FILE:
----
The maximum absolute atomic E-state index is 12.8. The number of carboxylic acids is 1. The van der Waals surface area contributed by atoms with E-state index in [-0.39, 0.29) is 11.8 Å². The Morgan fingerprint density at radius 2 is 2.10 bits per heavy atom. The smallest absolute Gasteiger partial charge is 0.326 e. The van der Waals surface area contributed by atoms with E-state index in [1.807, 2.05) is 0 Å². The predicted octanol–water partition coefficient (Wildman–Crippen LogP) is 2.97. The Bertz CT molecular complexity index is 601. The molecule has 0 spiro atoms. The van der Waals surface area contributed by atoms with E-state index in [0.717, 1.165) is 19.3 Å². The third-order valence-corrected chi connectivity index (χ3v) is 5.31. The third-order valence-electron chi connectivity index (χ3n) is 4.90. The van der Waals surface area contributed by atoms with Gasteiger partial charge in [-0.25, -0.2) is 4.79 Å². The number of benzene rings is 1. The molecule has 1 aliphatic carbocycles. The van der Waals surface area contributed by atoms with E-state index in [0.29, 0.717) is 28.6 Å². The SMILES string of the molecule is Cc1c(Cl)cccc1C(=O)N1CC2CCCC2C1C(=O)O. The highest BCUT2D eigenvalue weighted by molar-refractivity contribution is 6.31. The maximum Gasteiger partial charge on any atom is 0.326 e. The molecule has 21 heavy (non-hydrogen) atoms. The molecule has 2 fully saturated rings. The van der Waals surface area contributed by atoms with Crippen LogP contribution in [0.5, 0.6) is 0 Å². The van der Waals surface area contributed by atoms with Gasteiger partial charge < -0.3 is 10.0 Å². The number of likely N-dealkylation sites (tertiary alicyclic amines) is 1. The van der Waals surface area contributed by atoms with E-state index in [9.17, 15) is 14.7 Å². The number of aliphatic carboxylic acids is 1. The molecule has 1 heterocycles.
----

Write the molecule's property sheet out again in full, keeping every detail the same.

The maximum absolute atomic E-state index is 12.8. The number of carboxylic acids is 1. The van der Waals surface area contributed by atoms with E-state index in [-0.39, 0.29) is 11.8 Å². The Morgan fingerprint density at radius 2 is 2.10 bits per heavy atom. The smallest absolute Gasteiger partial charge is 0.326 e. The van der Waals surface area contributed by atoms with E-state index in [1.807, 2.05) is 0 Å². The predicted octanol–water partition coefficient (Wildman–Crippen LogP) is 2.97. The Bertz CT molecular complexity index is 601. The molecule has 0 spiro atoms. The van der Waals surface area contributed by atoms with E-state index in [0.717, 1.165) is 19.3 Å². The third-order valence-corrected chi connectivity index (χ3v) is 5.31. The third-order valence-electron chi connectivity index (χ3n) is 4.90. The van der Waals surface area contributed by atoms with Gasteiger partial charge in [-0.25, -0.2) is 4.79 Å². The number of benzene rings is 1. The molecule has 1 aliphatic carbocycles. The van der Waals surface area contributed by atoms with E-state index in [0.29, 0.717) is 28.6 Å². The SMILES string of the molecule is Cc1c(Cl)cccc1C(=O)N1CC2CCCC2C1C(=O)O. The highest BCUT2D eigenvalue weighted by molar-refractivity contribution is 6.31. The maximum Gasteiger partial charge on any atom is 0.326 e. The molecule has 21 heavy (non-hydrogen) atoms. The molecule has 2 fully saturated rings. The van der Waals surface area contributed by atoms with Crippen LogP contribution in [0.5, 0.6) is 0 Å². The van der Waals surface area contributed by atoms with Gasteiger partial charge < -0.3 is 10.0 Å². The number of likely N-dealkylation sites (tertiary alicyclic amines) is 1. The van der Waals surface area contributed by atoms with E-state index in [9.17, 15) is 14.7 Å². The number of aliphatic carboxylic acids is 1. The molecule has 1 heterocycles.